Evidence for the functional equivalence of the iron-binding sites of rat transferrin

S P Young

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The role of the two iron-binding sites of rat transferrin in the exchange of iron with cells has been assessed using urea polyacrylamide gel electrophoresis to separate and quantitate the four possible molecular species of transferrin generated during the incubation of 125I-labelled transferrin with rat reticulocytes and hepatocytes. Addition of diferric transferrin to reticulocytes led directly to the appearance of apotransferrin together with small and comparable amounts of the two monoferric transferrins. After 2 h 44.8% of the iron had been removed by the cells, and of the iron-depleted transferrin 71.8% was apotransferrin, the remainder being monoferric transferrin, 16.1% with N-terminal iron and 12.1% with C-terminal iron. A similar pattern emerged with hepatocytes, but the rate of iron removal was slower and the proportion of apotransferrin generated was lower. After 4 h 10.9% of the iron had been removed from the transferrin and the distribution of the iron-depleted protein was: apotransferrin 26.9% and monoferric (N-terminal) 39.2%, (C-terminal) 33.9%. The appearance of apotransferrin during each incubation and the generation of both monoferric transferrins suggest that both cell types are able to remove iron from differic transferrin in pairwise fashion and that they do not appreciably distinguish between the two iron-binding sites of the protein. Release of iron from hepatocytes to apotransferrin lead to the appearance of both monoferric species and then to increasing amounts of diferric transferrin. The process of iron release did not seem to distinguish between the vacant iron-binding sites of transferrin.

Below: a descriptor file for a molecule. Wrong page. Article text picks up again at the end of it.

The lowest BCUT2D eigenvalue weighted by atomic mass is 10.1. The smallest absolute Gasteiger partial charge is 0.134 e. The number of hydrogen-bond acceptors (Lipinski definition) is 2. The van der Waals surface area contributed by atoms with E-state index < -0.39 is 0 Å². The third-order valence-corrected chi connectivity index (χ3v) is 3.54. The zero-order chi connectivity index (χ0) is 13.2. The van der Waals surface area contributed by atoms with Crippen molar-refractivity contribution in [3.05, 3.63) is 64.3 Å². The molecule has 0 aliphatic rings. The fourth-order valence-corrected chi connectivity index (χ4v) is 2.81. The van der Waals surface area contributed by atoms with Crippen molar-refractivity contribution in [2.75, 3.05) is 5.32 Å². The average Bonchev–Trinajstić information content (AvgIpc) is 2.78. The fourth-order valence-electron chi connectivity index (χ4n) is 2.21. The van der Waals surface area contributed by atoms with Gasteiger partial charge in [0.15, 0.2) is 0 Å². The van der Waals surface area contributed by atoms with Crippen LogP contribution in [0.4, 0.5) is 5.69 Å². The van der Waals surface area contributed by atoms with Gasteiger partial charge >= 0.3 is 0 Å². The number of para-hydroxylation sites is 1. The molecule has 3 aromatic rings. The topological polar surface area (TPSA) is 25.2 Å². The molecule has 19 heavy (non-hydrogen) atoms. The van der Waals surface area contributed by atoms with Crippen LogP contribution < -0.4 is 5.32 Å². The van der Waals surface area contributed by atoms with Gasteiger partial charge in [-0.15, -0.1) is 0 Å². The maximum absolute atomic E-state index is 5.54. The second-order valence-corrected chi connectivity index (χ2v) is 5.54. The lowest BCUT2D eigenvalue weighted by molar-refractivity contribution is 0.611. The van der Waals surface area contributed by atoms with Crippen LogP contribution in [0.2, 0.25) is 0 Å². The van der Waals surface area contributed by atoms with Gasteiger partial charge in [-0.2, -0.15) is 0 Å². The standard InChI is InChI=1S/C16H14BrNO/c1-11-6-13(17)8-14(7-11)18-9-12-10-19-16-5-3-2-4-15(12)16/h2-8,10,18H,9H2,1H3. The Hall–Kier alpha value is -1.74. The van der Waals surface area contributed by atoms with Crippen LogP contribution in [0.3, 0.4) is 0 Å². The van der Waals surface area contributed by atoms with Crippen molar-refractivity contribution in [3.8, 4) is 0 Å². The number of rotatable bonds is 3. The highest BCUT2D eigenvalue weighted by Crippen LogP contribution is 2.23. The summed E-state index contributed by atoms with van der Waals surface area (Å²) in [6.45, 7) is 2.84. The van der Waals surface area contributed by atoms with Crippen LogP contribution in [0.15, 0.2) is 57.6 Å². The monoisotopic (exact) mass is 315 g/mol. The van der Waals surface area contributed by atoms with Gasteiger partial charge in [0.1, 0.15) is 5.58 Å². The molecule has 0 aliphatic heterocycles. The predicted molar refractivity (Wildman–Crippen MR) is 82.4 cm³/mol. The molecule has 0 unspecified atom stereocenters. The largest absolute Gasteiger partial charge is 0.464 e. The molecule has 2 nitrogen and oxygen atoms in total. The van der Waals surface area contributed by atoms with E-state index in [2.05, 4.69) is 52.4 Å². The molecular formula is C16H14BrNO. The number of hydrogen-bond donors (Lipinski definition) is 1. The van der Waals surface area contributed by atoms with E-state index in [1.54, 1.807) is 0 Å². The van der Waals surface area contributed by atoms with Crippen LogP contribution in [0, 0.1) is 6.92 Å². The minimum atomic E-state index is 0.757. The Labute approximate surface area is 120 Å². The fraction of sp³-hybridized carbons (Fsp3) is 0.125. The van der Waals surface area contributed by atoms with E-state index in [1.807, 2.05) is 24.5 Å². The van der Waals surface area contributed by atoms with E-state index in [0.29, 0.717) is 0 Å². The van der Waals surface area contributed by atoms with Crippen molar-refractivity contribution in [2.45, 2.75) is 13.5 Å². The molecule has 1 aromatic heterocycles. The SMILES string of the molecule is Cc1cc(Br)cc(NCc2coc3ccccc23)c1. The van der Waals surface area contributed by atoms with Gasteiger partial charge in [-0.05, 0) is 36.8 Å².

Original languageEnglish
Pages (from-to)35-41
Number of pages7
JournalBiochimica et Biophysica Acta
Issue number1
Publication statusPublished - 17 Sept 1982


  • Rats, Inbred Strains
  • Rats
  • Animals
  • Transferrin
  • Kinetics
  • Liver
  • Reticulocytes
  • Protein Binding
  • Iron
  • Male
  • Binding Sites


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